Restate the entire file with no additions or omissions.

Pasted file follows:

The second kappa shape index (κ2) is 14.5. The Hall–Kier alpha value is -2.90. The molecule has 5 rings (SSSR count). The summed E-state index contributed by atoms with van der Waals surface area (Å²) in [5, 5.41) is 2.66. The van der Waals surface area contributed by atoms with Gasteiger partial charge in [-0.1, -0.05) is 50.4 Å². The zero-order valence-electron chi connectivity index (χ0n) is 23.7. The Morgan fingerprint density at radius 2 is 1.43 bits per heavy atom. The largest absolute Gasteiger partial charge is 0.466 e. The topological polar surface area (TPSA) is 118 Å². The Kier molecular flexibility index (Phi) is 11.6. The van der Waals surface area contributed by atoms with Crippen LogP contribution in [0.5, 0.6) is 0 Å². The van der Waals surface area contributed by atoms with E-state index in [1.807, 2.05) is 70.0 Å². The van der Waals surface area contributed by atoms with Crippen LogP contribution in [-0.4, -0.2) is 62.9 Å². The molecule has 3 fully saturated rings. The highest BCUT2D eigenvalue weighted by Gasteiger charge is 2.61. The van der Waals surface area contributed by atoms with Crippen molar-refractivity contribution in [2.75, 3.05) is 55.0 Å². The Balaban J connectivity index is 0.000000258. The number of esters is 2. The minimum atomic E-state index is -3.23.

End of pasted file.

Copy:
The second kappa shape index (κ2) is 14.5. The Hall–Kier alpha value is -2.90. The molecule has 5 rings (SSSR count). The summed E-state index contributed by atoms with van der Waals surface area (Å²) in [5, 5.41) is 2.66. The van der Waals surface area contributed by atoms with Gasteiger partial charge in [-0.1, -0.05) is 50.4 Å². The zero-order valence-electron chi connectivity index (χ0n) is 23.7. The Morgan fingerprint density at radius 2 is 1.43 bits per heavy atom. The largest absolute Gasteiger partial charge is 0.466 e. The topological polar surface area (TPSA) is 118 Å². The Kier molecular flexibility index (Phi) is 11.6. The van der Waals surface area contributed by atoms with Crippen LogP contribution in [0.5, 0.6) is 0 Å². The van der Waals surface area contributed by atoms with E-state index in [1.807, 2.05) is 70.0 Å². The van der Waals surface area contributed by atoms with Crippen LogP contribution in [-0.4, -0.2) is 62.9 Å². The molecule has 3 fully saturated rings. The highest BCUT2D eigenvalue weighted by Gasteiger charge is 2.61. The van der Waals surface area contributed by atoms with Crippen molar-refractivity contribution in [2.75, 3.05) is 55.0 Å². The Balaban J connectivity index is 0.000000258. The number of esters is 2. The minimum atomic E-state index is -3.23.